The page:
The Galaxy Note 10 may not have quite the hardware lead over the competition as its predecessors did, but that doesn’t mean Samsung isn’t putting out a quality product. Case in point: two test labs, DxOMark and DisplayMate, doled out their highest ratings so far for the Note 10’s camera system and display, respectively.
(Well, technically the Note 10+ 5G, but the results should be indicative of the family’s performance.)
Things get a bit messier when you look at the score breakdown though. The Note lags a notch behind the P30 Pro in the Photo category (118 vs 119), but pulls ahead thanks to its improved video performance (101 vs 97).
We’re obviously splitting hairs here, but there are a few ways to interpret the Note 10’s performance. On one hand, according to DxOMark, it’s the best out there. On the other hand, it seems Samsung only provides a marginal improvement over the S10 5G.
Moreover, you might just be skeptical DxOMark’s rankings altogether. While I appreciate the firms rigorous testing, I’ve come to view the results with some skepticism, at least for my own needs.
Anecdotally speaking, ask tech journalists and photographers which phone has the best camera and a sizeable portion are going to say it’s the Pixel 3. It’s still the phone I recommend to most people for photography purposes, despite more versatile hardware on other devices. Others will recommend the iPhone XS Max. These lie at positions 16 and 10 on DxO’s rankings, respectively.
The P30 Pro and S10+ have been able to pull ahead in part because of their multitude of sensors and lenses, not to mention Huawei‘s giant primary sensor. But if you prioritize stills from the main camera, as I believe many do, DxO’s score becomes less useful.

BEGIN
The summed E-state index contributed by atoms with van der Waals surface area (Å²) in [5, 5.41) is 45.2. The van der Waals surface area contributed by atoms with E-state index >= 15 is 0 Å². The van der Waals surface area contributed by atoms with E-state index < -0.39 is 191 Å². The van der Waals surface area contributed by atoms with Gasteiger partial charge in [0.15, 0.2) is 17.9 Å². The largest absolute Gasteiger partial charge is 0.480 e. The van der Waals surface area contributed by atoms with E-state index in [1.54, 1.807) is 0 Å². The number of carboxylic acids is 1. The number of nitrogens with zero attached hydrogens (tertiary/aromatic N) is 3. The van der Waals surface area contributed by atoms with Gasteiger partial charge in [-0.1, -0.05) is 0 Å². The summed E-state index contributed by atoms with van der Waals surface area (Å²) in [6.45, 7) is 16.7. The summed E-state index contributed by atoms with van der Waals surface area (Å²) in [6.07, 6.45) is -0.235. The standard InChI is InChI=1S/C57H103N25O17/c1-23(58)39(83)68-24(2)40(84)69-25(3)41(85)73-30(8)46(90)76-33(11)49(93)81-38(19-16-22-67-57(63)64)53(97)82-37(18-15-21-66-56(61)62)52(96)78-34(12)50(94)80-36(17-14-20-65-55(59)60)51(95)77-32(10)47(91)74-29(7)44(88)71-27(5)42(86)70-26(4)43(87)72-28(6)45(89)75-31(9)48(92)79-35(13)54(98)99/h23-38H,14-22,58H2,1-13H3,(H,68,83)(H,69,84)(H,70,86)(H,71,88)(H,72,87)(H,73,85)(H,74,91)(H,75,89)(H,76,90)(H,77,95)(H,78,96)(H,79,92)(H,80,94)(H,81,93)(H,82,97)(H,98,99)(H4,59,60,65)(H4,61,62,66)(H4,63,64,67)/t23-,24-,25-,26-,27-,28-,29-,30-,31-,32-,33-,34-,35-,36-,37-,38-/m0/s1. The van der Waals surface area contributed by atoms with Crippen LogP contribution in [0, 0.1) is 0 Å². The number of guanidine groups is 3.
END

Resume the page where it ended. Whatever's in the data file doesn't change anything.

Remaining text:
None of this is to take away from Samsung’s achievements, mind you. I’m just saying you should view these scores within context, especially considering, Huawei, Google, and Apple have their own new flagships right around the corner.
Samsung’s top DisplayMate ranking is less contestable, because Samsung, actually *makes* the displays on most of its top competition, including Google, OnePlus, and Apple. Naturally, it keeps some brass for itself too. And what top brass it is; the Note+ “sets or matches 13 Smartphone Display Performance Records.”
This year, DisplayMate says that rather than simply improving the specs of its panels, Samsung has placed a greater emphasis on color accuracy as well. In particular, the displays are now calibrated to greater precision at the factory, such that they are “visually indistinguishable from perfect” and the most accurate DisplayMate has measured yet. It’s a far cry from the days when the biggest complaints against OLED displays were oversaturation and inaccuracy.
That said, these results are achieved using Samsung’s ‘Natural’ color setting, but DisplayMate notes the vivid setting can offset some saturation and contrast loss in environments with significant ambient light. This is also not to say the hardware hasn’t been improved either; the display can reach an eye-searing 1,308 nits, 25 percent brighter than the Note 9. It also is one of the first phones to cover 100 percent of the DCI-P3 Color Gamut used in films.
The Galaxy Note 10 starts at $949 and can be pre-ordered from Samsung.com in time for launch on August 23.
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